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Prove It

Claims for spiritual site significance demand verification......

This is Dark Cloud on Wednesday, August 17, 2005.

I hate religion. I don’t believe in God or in an afterlife or any of that. I think it dumb and born of cowardice and fear of death. Worse, I sort of do find amusement, like Hannibal Lecter, reading about churches collapsing on congregations, or bus tours of the faithful straightening a Alpine curve at high velocity into the abyss, or the public revelation that a religious entity or twelve has operated as little more than a well financed ring of pedophiles and rapists and all of Aunt Gorgon’s hysteria about church as important for the moral growth of your children turns out to have been nothing more than a promenade of likely victims for the lisping clergy of predators, for which the dear Aunt was herself rewarded with a cleansing roll in the pew with a willing priest or two. So uplifting and an appeal to our higher natures.

And I think demented men who want to have relations with the underage children of their neighbors and co-religionists are not excused – much lest blessed - in the accomplishment by being members of a Mormon sect or flamboyant Caribbean cult or inner city pimping operation that opens each day with a prayer. You’re polygamous rapists of the underage, is all, and enveloping yourselves with the gossamer of God incarnate is a sin against all that is decent. Like a safe childhood.

Jesus?And I take an annoying amount of pleasure laughing at poor peasants in some far corner of Los Angeles or Brentwood who find a taco shell that resembles Leonardo’s Pieta or, better, a bathroom stain that is an image of the blessed Virgin. Even those who found solace in water stains that recalled Christ to them in drainage pipes of an underpass do not escape my scorn. You’re absolute idiots. Each and every one of you.

This is your God? That is your God on drugs.

It’s important for me to say all that solely so I won’t get accused of bigotry against a particular religious group. I hate them all.

Here in Boulder the Damned not far from where I live, Native Americans of various tribes are claiming that the Valmont Butte area is of spiritual significance. Their protests did much if not all to force the City Council not to build a biosolid sewage plant there, or to allow the county’s fire departments to practice their craft. It was a fair vote, long fought, and the City lost when the Council caved and refused to proceed with the projects.

At Valmont Butte last December 31, local law enforcement got burned when they closed down a Sweat Lodge thermoanalgesia spiritual leader Robert Cross had the right to use the land for the sweat lodge, but the Sheriff didn’t know that, and they closed it down supposedly fearing a drunken series of incidents, being New Year’s Eve. The Lakota were not the tribe that ruled this area, and New Year’s Eve has no significance to Native American religious traditions, but Cross had done this before with no problems.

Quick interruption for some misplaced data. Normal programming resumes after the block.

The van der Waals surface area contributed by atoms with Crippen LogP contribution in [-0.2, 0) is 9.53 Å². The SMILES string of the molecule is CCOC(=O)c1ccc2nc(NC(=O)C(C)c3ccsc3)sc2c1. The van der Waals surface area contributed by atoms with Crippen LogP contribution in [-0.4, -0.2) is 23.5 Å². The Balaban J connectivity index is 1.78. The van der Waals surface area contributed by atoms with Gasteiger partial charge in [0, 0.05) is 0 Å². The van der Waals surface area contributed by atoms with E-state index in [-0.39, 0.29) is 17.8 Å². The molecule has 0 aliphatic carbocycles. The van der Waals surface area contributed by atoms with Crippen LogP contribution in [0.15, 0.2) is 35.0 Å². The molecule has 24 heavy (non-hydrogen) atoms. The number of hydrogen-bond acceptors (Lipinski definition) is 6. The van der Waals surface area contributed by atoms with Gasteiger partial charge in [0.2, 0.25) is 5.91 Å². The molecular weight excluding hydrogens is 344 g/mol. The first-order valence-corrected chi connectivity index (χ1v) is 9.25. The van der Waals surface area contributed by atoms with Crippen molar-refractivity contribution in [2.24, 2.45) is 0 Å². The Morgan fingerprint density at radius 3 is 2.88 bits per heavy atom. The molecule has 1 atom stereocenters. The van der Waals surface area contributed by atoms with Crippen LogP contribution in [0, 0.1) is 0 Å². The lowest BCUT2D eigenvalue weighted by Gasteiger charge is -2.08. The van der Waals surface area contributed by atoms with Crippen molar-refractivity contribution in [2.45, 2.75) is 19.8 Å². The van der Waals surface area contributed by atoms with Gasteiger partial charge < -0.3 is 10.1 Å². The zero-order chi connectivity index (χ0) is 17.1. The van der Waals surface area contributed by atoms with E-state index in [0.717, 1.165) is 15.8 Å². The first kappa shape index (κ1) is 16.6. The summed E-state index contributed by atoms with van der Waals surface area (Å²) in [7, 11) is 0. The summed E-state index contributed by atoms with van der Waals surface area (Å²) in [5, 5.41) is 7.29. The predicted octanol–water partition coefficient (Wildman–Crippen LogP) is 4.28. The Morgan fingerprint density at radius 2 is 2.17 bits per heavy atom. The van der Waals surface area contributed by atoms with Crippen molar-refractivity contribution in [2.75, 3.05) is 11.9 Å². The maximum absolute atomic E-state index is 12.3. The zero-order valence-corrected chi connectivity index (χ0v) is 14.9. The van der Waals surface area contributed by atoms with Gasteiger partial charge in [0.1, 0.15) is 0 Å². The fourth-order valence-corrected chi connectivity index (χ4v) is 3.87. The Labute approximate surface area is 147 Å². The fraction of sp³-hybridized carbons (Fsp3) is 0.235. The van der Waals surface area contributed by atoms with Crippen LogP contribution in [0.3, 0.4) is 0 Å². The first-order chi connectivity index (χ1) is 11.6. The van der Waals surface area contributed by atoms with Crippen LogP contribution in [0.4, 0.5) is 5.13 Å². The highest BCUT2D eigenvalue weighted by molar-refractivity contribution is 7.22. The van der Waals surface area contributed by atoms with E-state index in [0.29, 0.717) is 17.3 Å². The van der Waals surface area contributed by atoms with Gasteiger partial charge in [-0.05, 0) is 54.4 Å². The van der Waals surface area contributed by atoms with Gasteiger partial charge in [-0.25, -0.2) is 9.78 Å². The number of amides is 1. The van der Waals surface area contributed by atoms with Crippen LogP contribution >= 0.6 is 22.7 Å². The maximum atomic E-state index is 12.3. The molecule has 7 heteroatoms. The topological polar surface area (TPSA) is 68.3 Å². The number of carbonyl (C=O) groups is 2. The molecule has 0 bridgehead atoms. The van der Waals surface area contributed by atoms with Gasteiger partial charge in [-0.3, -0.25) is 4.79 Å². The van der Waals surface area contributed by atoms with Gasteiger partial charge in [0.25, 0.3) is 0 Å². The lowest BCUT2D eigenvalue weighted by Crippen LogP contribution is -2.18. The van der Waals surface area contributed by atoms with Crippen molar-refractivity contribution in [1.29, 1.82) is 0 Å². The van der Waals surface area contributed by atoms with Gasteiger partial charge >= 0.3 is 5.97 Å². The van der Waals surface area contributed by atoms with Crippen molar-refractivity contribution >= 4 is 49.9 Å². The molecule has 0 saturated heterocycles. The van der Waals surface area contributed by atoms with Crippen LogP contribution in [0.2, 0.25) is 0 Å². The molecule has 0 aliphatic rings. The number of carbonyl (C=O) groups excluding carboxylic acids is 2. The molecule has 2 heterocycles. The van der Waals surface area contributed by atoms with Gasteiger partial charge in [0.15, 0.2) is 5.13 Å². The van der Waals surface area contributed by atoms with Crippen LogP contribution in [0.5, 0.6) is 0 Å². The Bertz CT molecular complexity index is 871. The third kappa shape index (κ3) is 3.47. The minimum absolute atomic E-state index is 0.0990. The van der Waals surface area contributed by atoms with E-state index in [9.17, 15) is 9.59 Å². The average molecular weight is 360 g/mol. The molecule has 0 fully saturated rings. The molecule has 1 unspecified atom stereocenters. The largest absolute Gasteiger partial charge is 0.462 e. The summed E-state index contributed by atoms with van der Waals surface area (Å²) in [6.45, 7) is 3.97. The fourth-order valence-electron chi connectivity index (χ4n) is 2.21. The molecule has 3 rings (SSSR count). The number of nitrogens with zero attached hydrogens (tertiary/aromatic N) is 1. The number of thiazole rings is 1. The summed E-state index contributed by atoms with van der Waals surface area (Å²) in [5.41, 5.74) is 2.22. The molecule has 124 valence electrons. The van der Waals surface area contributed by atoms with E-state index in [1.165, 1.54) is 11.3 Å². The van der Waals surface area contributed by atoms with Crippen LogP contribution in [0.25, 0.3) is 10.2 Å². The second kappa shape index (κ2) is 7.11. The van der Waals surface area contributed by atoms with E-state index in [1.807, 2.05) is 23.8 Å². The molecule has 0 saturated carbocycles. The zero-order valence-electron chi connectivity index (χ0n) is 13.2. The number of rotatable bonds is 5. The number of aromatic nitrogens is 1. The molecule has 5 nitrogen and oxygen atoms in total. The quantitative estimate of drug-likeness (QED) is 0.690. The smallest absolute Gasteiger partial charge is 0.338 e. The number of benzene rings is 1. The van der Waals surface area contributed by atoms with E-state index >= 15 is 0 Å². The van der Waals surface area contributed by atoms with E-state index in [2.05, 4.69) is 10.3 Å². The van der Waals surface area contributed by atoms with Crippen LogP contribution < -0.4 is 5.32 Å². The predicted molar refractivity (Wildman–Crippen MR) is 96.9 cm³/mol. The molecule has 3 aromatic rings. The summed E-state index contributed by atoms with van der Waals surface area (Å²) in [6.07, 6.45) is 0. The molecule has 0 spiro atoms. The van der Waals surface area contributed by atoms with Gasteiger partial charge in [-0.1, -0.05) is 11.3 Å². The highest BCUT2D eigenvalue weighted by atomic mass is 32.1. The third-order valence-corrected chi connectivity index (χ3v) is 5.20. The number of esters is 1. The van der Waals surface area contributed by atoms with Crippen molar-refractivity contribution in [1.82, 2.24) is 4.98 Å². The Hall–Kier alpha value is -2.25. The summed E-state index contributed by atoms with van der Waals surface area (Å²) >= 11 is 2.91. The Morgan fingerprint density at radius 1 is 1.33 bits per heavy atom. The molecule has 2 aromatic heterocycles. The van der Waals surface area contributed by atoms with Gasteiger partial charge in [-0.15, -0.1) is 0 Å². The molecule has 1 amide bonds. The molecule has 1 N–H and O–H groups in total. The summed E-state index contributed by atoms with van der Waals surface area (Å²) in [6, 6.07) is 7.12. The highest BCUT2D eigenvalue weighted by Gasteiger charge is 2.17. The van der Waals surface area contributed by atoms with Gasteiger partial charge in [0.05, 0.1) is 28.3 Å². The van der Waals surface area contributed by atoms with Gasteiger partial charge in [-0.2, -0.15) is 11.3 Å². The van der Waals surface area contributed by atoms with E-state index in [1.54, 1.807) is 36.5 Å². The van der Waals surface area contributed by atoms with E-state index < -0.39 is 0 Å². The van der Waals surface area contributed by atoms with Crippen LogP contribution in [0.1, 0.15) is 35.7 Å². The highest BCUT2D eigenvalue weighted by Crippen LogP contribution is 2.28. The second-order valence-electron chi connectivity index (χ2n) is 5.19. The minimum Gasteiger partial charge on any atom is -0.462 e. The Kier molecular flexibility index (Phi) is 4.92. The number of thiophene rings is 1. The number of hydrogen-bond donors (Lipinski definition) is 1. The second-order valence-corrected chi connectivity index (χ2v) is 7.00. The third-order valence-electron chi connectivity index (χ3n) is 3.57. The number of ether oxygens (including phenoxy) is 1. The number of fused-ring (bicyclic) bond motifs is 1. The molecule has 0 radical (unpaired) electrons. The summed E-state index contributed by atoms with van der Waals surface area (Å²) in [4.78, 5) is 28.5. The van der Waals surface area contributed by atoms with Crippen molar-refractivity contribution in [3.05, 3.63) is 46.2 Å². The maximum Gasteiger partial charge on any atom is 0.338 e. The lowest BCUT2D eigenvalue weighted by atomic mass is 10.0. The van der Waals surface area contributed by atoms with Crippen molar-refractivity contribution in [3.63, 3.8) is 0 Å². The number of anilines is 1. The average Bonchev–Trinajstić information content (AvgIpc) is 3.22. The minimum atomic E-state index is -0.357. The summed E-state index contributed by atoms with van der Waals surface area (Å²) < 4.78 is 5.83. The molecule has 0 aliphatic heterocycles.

Still, I would have enjoyed being there to confront the religious at City Council last night. I would have liked, at the time they presented their claim of religious significance, to ask them to prove it. Supposed tribal authorities appeared from far away to lend prestige to the claim.

It may even be true, but so what? It’s safe to say that a religious ceremony or hundred has been held on every square foot of this Hemisphere’s land, and you cannot take a breath without inhaling the bone dust of ancient Native Americans.

There is a movement in Montana along the Rosebud to get the site of a large Sundance made sacred. It was here that Sitting Bull had the cathartic visions that promised his people victory over the soldiers in 1876.That has historic claim, and it did happen, and we know pretty much where. But until that historic importance appeared, no Indians found the site crucial to their spiritual well being or anyone else’s.

Valmont Butte, which is nearly a Superfund site already for the stuff done around it, will likely now be sold off to a private developer, and no respect will be shown the contentions of Native Americans and less sensitivity to the neighbors in full NIMBY mode than the city showed, so to call it a Pyrrhic victory is to inflate it. It was, in fact, a stupid battle to wage.

But Boulder doesn’t want even the appearance of being unsympathetic to Native American views, actual or supposed. Another and even less likely prayer circle in south Boulder was treated as if its placed stones enclosed the skeletons of Glastonbury or was the rediscovered and autographed Ark of the Covenant. Not only is it unlikely that the spot was particularly sacred, we don’t even know if Indians made it, or an early Scout troop, a sorority initiation ceremony, or what is denoted by these stones.

There’s much to fear in a land where significant numbers want us to be a theocracy, and the Left greatly erred in surrendering all religious argument to the right. It never hurts, in science or creation science, to say “prove it” before caving. I wish Boulder had.